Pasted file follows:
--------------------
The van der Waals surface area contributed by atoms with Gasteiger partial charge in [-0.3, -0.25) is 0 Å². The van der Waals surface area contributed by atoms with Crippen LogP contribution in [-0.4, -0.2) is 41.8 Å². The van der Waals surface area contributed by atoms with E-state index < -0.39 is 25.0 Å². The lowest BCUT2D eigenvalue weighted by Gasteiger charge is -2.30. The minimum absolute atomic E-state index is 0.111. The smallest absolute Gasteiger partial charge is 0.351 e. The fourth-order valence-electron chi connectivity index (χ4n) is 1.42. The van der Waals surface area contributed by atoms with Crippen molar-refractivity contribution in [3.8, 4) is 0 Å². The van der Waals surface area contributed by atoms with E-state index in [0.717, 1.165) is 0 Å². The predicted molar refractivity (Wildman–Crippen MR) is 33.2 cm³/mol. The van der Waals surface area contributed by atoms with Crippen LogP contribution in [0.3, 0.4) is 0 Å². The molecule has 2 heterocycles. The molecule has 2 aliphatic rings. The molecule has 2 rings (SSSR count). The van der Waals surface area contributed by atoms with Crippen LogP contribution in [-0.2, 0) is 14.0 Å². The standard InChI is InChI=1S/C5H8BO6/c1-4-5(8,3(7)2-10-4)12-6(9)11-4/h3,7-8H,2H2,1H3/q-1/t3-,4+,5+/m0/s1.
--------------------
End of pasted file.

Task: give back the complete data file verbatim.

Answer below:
The van der Waals surface area contributed by atoms with Gasteiger partial charge in [-0.3, -0.25) is 0 Å². The van der Waals surface area contributed by atoms with Crippen LogP contribution in [-0.4, -0.2) is 41.8 Å². The van der Waals surface area contributed by atoms with E-state index < -0.39 is 25.0 Å². The lowest BCUT2D eigenvalue weighted by Gasteiger charge is -2.30. The minimum absolute atomic E-state index is 0.111. The smallest absolute Gasteiger partial charge is 0.351 e. The fourth-order valence-electron chi connectivity index (χ4n) is 1.42. The van der Waals surface area contributed by atoms with Crippen molar-refractivity contribution in [3.8, 4) is 0 Å². The van der Waals surface area contributed by atoms with E-state index in [0.717, 1.165) is 0 Å². The predicted molar refractivity (Wildman–Crippen MR) is 33.2 cm³/mol. The van der Waals surface area contributed by atoms with Crippen LogP contribution in [0.3, 0.4) is 0 Å². The molecule has 2 heterocycles. The molecule has 2 aliphatic rings. The molecule has 2 rings (SSSR count). The van der Waals surface area contributed by atoms with Crippen LogP contribution in [-0.2, 0) is 14.0 Å². The standard InChI is InChI=1S/C5H8BO6/c1-4-5(8,3(7)2-10-4)12-6(9)11-4/h3,7-8H,2H2,1H3/q-1/t3-,4+,5+/m0/s1.